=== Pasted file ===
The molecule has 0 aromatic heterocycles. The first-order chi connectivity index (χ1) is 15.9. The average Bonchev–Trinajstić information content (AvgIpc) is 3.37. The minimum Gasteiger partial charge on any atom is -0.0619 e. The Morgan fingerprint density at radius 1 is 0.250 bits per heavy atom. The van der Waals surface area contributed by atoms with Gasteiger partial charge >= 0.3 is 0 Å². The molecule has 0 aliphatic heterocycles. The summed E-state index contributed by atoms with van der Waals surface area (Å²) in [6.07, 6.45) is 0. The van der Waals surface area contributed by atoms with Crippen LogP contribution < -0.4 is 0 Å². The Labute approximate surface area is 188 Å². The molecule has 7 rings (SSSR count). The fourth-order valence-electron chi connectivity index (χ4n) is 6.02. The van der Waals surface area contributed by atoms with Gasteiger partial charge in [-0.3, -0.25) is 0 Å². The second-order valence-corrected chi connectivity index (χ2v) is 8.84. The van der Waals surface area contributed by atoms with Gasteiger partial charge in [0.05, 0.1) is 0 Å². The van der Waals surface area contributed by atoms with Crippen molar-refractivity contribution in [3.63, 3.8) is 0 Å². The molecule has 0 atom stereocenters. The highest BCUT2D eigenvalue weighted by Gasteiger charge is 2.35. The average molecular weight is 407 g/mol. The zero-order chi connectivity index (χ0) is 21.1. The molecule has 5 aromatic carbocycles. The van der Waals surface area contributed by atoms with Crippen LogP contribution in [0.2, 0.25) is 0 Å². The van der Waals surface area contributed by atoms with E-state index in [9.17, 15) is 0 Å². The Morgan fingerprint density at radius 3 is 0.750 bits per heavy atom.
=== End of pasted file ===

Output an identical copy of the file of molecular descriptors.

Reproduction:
The molecule has 0 aromatic heterocycles. The first-order chi connectivity index (χ1) is 15.9. The average Bonchev–Trinajstić information content (AvgIpc) is 3.37. The minimum Gasteiger partial charge on any atom is -0.0619 e. The Morgan fingerprint density at radius 1 is 0.250 bits per heavy atom. The van der Waals surface area contributed by atoms with Gasteiger partial charge >= 0.3 is 0 Å². The molecule has 0 aliphatic heterocycles. The summed E-state index contributed by atoms with van der Waals surface area (Å²) in [6.07, 6.45) is 0. The van der Waals surface area contributed by atoms with Crippen LogP contribution < -0.4 is 0 Å². The Labute approximate surface area is 188 Å². The molecule has 7 rings (SSSR count). The fourth-order valence-electron chi connectivity index (χ4n) is 6.02. The van der Waals surface area contributed by atoms with Gasteiger partial charge in [-0.3, -0.25) is 0 Å². The second-order valence-corrected chi connectivity index (χ2v) is 8.84. The van der Waals surface area contributed by atoms with Gasteiger partial charge in [0.05, 0.1) is 0 Å². The van der Waals surface area contributed by atoms with Crippen molar-refractivity contribution in [3.63, 3.8) is 0 Å². The molecule has 0 atom stereocenters. The highest BCUT2D eigenvalue weighted by Gasteiger charge is 2.35. The average molecular weight is 407 g/mol. The zero-order chi connectivity index (χ0) is 21.1. The molecule has 5 aromatic carbocycles. The van der Waals surface area contributed by atoms with Crippen LogP contribution in [0.2, 0.25) is 0 Å². The van der Waals surface area contributed by atoms with E-state index in [9.17, 15) is 0 Å². The Morgan fingerprint density at radius 3 is 0.750 bits per heavy atom.